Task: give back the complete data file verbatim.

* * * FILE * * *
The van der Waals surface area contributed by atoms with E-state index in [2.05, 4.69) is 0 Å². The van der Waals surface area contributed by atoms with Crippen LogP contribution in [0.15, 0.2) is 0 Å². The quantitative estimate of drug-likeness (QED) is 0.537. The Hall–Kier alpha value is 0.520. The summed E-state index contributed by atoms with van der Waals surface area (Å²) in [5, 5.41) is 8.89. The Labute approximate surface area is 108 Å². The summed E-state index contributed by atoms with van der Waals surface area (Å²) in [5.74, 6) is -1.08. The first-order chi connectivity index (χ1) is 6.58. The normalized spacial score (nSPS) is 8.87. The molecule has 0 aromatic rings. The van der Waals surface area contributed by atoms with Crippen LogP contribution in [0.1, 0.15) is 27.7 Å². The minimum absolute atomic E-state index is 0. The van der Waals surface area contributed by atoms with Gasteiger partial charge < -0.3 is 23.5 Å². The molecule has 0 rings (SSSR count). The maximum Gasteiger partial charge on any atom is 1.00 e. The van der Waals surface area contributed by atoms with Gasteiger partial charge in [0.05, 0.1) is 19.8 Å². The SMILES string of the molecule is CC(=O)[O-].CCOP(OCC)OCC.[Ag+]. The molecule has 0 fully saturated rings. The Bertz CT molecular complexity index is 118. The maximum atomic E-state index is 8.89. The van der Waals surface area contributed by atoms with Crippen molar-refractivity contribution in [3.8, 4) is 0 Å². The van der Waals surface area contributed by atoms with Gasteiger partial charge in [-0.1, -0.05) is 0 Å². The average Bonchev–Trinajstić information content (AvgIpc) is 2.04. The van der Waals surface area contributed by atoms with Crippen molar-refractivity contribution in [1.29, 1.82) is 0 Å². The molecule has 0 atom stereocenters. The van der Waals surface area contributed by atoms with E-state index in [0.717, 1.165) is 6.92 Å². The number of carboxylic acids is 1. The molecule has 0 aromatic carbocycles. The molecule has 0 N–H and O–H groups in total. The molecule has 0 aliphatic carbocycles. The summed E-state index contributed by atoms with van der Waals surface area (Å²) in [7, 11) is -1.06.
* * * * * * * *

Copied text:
The van der Waals surface area contributed by atoms with E-state index in [2.05, 4.69) is 0 Å². The van der Waals surface area contributed by atoms with Crippen LogP contribution in [0.15, 0.2) is 0 Å². The quantitative estimate of drug-likeness (QED) is 0.537. The Hall–Kier alpha value is 0.520. The summed E-state index contributed by atoms with van der Waals surface area (Å²) in [5, 5.41) is 8.89. The Labute approximate surface area is 108 Å². The summed E-state index contributed by atoms with van der Waals surface area (Å²) in [5.74, 6) is -1.08. The first-order chi connectivity index (χ1) is 6.58. The normalized spacial score (nSPS) is 8.87. The molecule has 0 aromatic rings. The van der Waals surface area contributed by atoms with Crippen LogP contribution in [0.1, 0.15) is 27.7 Å². The minimum absolute atomic E-state index is 0. The van der Waals surface area contributed by atoms with Gasteiger partial charge < -0.3 is 23.5 Å². The molecule has 0 rings (SSSR count). The maximum Gasteiger partial charge on any atom is 1.00 e. The van der Waals surface area contributed by atoms with Gasteiger partial charge in [0.05, 0.1) is 19.8 Å². The SMILES string of the molecule is CC(=O)[O-].CCOP(OCC)OCC.[Ag+]. The molecule has 0 fully saturated rings. The Bertz CT molecular complexity index is 118. The maximum atomic E-state index is 8.89. The van der Waals surface area contributed by atoms with Crippen molar-refractivity contribution in [3.8, 4) is 0 Å². The van der Waals surface area contributed by atoms with Gasteiger partial charge in [-0.1, -0.05) is 0 Å². The average Bonchev–Trinajstić information content (AvgIpc) is 2.04. The van der Waals surface area contributed by atoms with Crippen molar-refractivity contribution in [1.29, 1.82) is 0 Å². The molecule has 0 atom stereocenters. The van der Waals surface area contributed by atoms with E-state index in [0.717, 1.165) is 6.92 Å². The number of carboxylic acids is 1. The molecule has 0 aromatic carbocycles. The molecule has 0 N–H and O–H groups in total. The molecule has 0 aliphatic carbocycles. The summed E-state index contributed by atoms with van der Waals surface area (Å²) in [7, 11) is -1.06.